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Coco and Sam’s run-in at the Pastiche party gives rise the latest escalation of their long-running feud. Coco took her shot by outing Sam’s relationship with Gabe, and now it’s Sam’s turn to retaliate, which she does by adapting Coco’s rant at the party into an “Auto-Tune The News” style GarageBand ditty. All the girl-on-girl violence provides Dear White People the perfect opportunity to flashback to when Coco and Sam met freshman year and became fast friends and roommates in Armstrong-Parker. In fact, in one awfully sweet scene, we learn that Sam’s radio show has its origins in a parlor game she and Coco used to play in their dorm room together.

Their paths quickly split off as the ethnically ambiguous Sam White starts embracing her black identity, while the dark-skinned Colandrea eschews conversations about racism and tries to blend in with her white girlfriends. When that doesn’t work—the Shakespeare-themed make-out party is a bust—she gravitates toward an elite black sorority. She tries to look the part by getting her first weave along with the traction alopecia that comes with it, and she struggles to keep up with the rest of the line. When Sam refuses to bail Coco out after a mix-up leaves the sorority without a venue, the tension between them boils over.

Then again, to say the tension is “between them” is probably overstating it a bit. Sam, who suffers from “light-skin privilege,” has no reason to sense the tension growing between them. She’s the one for whom everything comes easy, whether it’s falling into a social clique, dating the hottest guy on campus, or grooming her hair in the morning. It’s Coco who feels like she’s getting, at regular intervals, reminders from the universe that nobody is checking for her. She’s the doll that was left after everyone finished choosing toys. ”Chapter IV” is a well-crafted and observant profile of a woman who has a really complex relationship with her skin and has spent her life trying to make herself more broadly appealing.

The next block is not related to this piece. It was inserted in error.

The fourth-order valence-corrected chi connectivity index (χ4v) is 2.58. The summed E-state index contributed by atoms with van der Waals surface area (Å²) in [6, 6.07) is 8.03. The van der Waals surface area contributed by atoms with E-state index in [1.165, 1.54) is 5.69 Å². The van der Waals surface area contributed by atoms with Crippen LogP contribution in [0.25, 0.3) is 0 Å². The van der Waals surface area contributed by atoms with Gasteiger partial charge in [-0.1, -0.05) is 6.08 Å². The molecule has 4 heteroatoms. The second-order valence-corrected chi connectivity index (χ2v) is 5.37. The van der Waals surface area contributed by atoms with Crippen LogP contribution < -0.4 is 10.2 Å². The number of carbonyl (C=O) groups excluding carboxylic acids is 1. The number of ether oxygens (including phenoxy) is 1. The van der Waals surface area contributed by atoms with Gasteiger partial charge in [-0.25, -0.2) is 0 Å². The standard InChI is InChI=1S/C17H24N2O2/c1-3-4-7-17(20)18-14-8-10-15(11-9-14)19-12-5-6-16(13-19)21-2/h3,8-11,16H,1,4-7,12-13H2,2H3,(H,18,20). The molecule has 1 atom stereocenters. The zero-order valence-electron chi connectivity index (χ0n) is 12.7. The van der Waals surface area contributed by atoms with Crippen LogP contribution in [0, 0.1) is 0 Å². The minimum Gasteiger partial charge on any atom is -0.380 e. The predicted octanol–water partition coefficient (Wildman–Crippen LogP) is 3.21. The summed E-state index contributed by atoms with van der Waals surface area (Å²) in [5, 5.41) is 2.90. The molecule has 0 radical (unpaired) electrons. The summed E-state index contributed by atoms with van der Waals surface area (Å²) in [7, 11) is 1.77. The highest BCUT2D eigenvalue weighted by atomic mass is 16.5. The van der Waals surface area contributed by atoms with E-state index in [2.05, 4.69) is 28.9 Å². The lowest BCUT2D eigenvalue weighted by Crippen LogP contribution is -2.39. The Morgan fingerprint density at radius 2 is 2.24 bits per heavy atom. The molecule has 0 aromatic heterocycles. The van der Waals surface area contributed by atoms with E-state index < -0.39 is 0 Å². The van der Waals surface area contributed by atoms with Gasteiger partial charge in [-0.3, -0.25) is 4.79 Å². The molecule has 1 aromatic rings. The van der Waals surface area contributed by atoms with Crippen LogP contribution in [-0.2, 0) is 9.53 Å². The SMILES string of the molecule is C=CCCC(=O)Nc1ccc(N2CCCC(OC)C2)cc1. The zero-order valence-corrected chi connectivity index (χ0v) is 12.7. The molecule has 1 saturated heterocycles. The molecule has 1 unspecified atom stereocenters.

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I liked “Chapter IV” enough that I wish I had loved it. Antoinette Robertson does a terrific job of animating one of the show’s trickiest characters. The main issue is that the episode feels like Coco is getting short shrift, like her story is being used to fill out Sam’s. The bulk of the episode takes place in flashback, and even though Coco is holding the spotlight, when “Chapter IV” concluded, I felt like I had a better idea of Sam’s journey at Winchester than Coco’s. (The first image are of Thane Lockwood in his final moments.) But it’s kind of exciting that the episode exists at all. Dear White People didn’t have to delve into colorism, and to do so probably risks muddying the water for some viewers. The show may be called Dear White People, but no one’s getting off the hook but their racial anxiety, including black people.

Stray observations

  • Why does everybody on this campus abbreviate everything? It’s totes annoying.
  • There’s a ton of grace and nuance in this script by Njeri Brown. I like that it doesn’t condemn Coco’s perspective.
  • Tanika: “Ain’t nobody talking to you, Abigail.” Seriously Abigail, can it. You’re the worst.